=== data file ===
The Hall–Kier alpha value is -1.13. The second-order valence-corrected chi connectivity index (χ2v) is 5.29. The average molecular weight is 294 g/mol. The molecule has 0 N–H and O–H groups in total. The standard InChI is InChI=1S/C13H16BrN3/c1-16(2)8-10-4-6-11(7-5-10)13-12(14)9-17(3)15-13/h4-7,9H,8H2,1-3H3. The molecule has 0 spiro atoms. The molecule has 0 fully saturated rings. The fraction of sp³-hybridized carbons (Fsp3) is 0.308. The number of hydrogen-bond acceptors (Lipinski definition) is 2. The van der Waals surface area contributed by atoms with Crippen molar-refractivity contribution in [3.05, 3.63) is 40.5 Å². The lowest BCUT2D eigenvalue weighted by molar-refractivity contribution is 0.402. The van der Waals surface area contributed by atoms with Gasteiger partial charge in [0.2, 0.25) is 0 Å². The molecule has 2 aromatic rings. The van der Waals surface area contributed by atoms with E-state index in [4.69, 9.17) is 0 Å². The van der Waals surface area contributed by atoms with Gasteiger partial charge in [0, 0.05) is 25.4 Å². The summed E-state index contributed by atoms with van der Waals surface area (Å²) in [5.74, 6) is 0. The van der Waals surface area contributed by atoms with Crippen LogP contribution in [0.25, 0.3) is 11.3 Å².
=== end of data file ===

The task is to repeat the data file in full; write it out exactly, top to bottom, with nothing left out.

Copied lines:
The Hall–Kier alpha value is -1.13. The second-order valence-corrected chi connectivity index (χ2v) is 5.29. The average molecular weight is 294 g/mol. The molecule has 0 N–H and O–H groups in total. The standard InChI is InChI=1S/C13H16BrN3/c1-16(2)8-10-4-6-11(7-5-10)13-12(14)9-17(3)15-13/h4-7,9H,8H2,1-3H3. The molecule has 0 spiro atoms. The molecule has 0 fully saturated rings. The fraction of sp³-hybridized carbons (Fsp3) is 0.308. The number of hydrogen-bond acceptors (Lipinski definition) is 2. The van der Waals surface area contributed by atoms with Crippen molar-refractivity contribution in [3.05, 3.63) is 40.5 Å². The lowest BCUT2D eigenvalue weighted by molar-refractivity contribution is 0.402. The van der Waals surface area contributed by atoms with Gasteiger partial charge in [0.2, 0.25) is 0 Å². The molecule has 2 aromatic rings. The van der Waals surface area contributed by atoms with E-state index in [4.69, 9.17) is 0 Å². The van der Waals surface area contributed by atoms with Gasteiger partial charge in [0, 0.05) is 25.4 Å². The summed E-state index contributed by atoms with van der Waals surface area (Å²) in [5.74, 6) is 0. The van der Waals surface area contributed by atoms with Crippen LogP contribution in [0.25, 0.3) is 11.3 Å².